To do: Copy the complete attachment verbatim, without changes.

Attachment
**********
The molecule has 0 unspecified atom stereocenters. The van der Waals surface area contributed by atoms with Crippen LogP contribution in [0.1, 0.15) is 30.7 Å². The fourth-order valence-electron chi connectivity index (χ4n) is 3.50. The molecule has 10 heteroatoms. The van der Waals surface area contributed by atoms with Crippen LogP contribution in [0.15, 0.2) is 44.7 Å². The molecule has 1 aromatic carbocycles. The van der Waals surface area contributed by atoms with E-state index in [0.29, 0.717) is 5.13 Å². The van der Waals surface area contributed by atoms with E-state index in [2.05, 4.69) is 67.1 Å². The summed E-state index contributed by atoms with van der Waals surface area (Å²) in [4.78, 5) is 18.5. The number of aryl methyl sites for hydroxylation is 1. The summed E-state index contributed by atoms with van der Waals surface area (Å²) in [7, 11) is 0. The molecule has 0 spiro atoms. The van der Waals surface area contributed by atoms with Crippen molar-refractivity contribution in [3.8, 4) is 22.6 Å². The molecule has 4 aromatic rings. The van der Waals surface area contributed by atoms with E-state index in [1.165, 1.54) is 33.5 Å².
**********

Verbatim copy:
The molecule has 0 unspecified atom stereocenters. The van der Waals surface area contributed by atoms with Crippen LogP contribution in [0.1, 0.15) is 30.7 Å². The fourth-order valence-electron chi connectivity index (χ4n) is 3.50. The molecule has 10 heteroatoms. The van der Waals surface area contributed by atoms with Crippen LogP contribution in [0.15, 0.2) is 44.7 Å². The molecule has 1 aromatic carbocycles. The van der Waals surface area contributed by atoms with E-state index in [0.29, 0.717) is 5.13 Å². The van der Waals surface area contributed by atoms with E-state index in [2.05, 4.69) is 67.1 Å². The summed E-state index contributed by atoms with van der Waals surface area (Å²) in [4.78, 5) is 18.5. The number of aryl methyl sites for hydroxylation is 1. The summed E-state index contributed by atoms with van der Waals surface area (Å²) in [7, 11) is 0. The molecule has 0 spiro atoms. The van der Waals surface area contributed by atoms with Crippen molar-refractivity contribution in [3.8, 4) is 22.6 Å². The molecule has 4 aromatic rings. The van der Waals surface area contributed by atoms with E-state index in [1.165, 1.54) is 33.5 Å².